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Designer stitches his way up from scratchBy Park Min-young
Published : July 4, 2011 - 20:28
This is the second of a series of articles on up-and-coming Korean designers. ― Ed.
Choi Bum-suk’s office in Sinsa-dong, southern Seoul, made one want to go on a treasure hunt. Fabric samples, buttons and photos were strewn around everywhere with shelves jammed with books, files, little objects and even old shoes found in the space.
In the middle of the room was a table along with a set of mix-matched antique chairs. Getting up from one of them was Choi, founder and creative designer of General Idea.
“I am sorry the office is such a mess. It has been a crazy day,” Choi apologized, as he hurriedly wrapped up a meeting.
As he brushed off sweat, one could not help but notice how smartly he was dressed despite the hectic scene. A navy striped sweater casually thrown over his shoulders and matching striped socks peeping under his overall gray-tone outfit showed his sense of fashion.
The success story of Choi, who has never received a formal education in fashion, is already well-known here. After high school he started to sell clothes on the streets of Uijeongbu and then in Dongdaemun markets. He went bankrupt a few times until he got a hold of some ‘It’ items and hit the jackpot. Realizing his talent, he began to design his own clothes and finally launched his own men’s brand ― General Idea.
Now he has become a celebrity after making many appearances on TV and giving lectures. Choi, however, said that he has so far only made it up to the third step of success if put on a scale of one to 10.
“Taking the first few steps was the most difficult. At that time I just did not know how. But now, I think I could climb up the steps faster if I just do what I do right,” said Choi.
No matter how talented you are, though, the opportunity for no-name designers to officially debut at a Fashion Week does not come often. When a chance came to Choi around 2003, having been introduced through a friend, he grabbed it with all his might, and ended up with the Seoul Fashion Artists Association.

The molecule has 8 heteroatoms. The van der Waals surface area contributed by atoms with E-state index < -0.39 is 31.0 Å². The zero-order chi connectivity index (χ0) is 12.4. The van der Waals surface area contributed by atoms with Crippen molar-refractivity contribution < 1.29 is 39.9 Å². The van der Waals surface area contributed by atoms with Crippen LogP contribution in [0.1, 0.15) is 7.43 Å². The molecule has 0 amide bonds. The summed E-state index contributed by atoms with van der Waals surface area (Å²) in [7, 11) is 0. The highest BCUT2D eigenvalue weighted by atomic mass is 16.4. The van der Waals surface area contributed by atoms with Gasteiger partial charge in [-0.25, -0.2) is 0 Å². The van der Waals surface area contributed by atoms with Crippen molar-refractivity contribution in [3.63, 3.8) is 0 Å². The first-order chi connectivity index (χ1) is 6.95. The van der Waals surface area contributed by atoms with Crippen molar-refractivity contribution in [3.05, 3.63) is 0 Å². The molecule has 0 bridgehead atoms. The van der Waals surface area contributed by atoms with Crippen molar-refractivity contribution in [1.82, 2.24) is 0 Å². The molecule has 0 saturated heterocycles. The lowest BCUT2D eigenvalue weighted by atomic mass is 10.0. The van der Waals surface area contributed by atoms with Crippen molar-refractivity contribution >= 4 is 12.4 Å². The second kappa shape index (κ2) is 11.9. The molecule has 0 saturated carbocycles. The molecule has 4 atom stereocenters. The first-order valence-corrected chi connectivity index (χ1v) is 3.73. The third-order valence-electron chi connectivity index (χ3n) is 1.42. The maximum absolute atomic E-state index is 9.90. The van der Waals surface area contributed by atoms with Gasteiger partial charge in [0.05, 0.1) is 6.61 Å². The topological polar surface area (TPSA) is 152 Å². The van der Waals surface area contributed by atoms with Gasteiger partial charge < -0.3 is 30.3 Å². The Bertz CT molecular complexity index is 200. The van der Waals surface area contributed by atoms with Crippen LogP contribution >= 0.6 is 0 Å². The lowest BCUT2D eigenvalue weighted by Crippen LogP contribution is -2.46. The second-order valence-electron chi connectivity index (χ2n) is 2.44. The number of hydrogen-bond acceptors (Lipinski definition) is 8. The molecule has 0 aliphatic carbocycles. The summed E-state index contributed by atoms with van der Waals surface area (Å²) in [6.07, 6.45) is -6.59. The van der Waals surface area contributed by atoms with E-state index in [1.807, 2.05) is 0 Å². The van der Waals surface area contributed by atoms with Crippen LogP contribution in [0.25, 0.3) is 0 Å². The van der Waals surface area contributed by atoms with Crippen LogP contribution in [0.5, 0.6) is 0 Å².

“The door opened because I would not stop knocking on it. Most quit after one or two knocks, but I just kept on knocking. And I was lucky, too. At the time SFAA was looking for an up-and-coming designer. I used lots of denim while most menswear designers at the time used wool,” said Choi.
General Idea offers wearable yet hip clothes for men in their 20s to 40s who go for the concept of ‘street luxury.’ The brand debuted at the New York Fashion Week’s off-show in 2008 and held its first on-show last year. Including Korea, U.S., Japan, Russia, Italy and Australia, the brand’s collections can be found in about 11 countries.
Choi stays in New York at least two to three months a year as the U.S. market has become the brand’s biggest target. It was not easy for a man who barely spoke English to settle there. For the first few years he was harshly ignored, and lost money.
“In Seoul, 50 designers born in the city compete. In New York, 300 designers from all over the world compete while buyers and press members from all over the world are watching. It cannot be compared. But I don’t make any other special efforts, I just do there what I would do here, with confidence,” said Choi.
“In New York, the brand is not known by Choi Bum-suk but just as General Idea. What is important is to not make them take the brand with a sense of difference. I want to stay in New York longer, because it occurred to me that my living here and doing New York Fashion Weeks may seem to them as if some Thai designers were participating in the Seoul Collection,” he said, adding that it does not mean that he is hiding his Korean nationality. He continued using his name Bum-suk even though some encouraged him to come up with an English name.
Choi is working to expand sales points in Europe as well, starting with Paris. General Idea participated in Tranoi, the world’s biggest fashion trade show in Paris last month, with support from Seoul Metropolitan Government. The brand showcased lines inspired by the beaches of southern France.
Expanding overseas, however, means deficit, at least for several more years to come. Choi could have easily made more than just a living if he settled down in Seoul. But he is doing it for his dream ― to travel around the world with his daughter one day and show her his clothes being sold in different shops.
“Balenciaga said ‘I started to earn money after 20 years.’ I guess hopefully I would start to make money earlier than that,” said Choi.
By Park Min-young (firstname.lastname@example.org)
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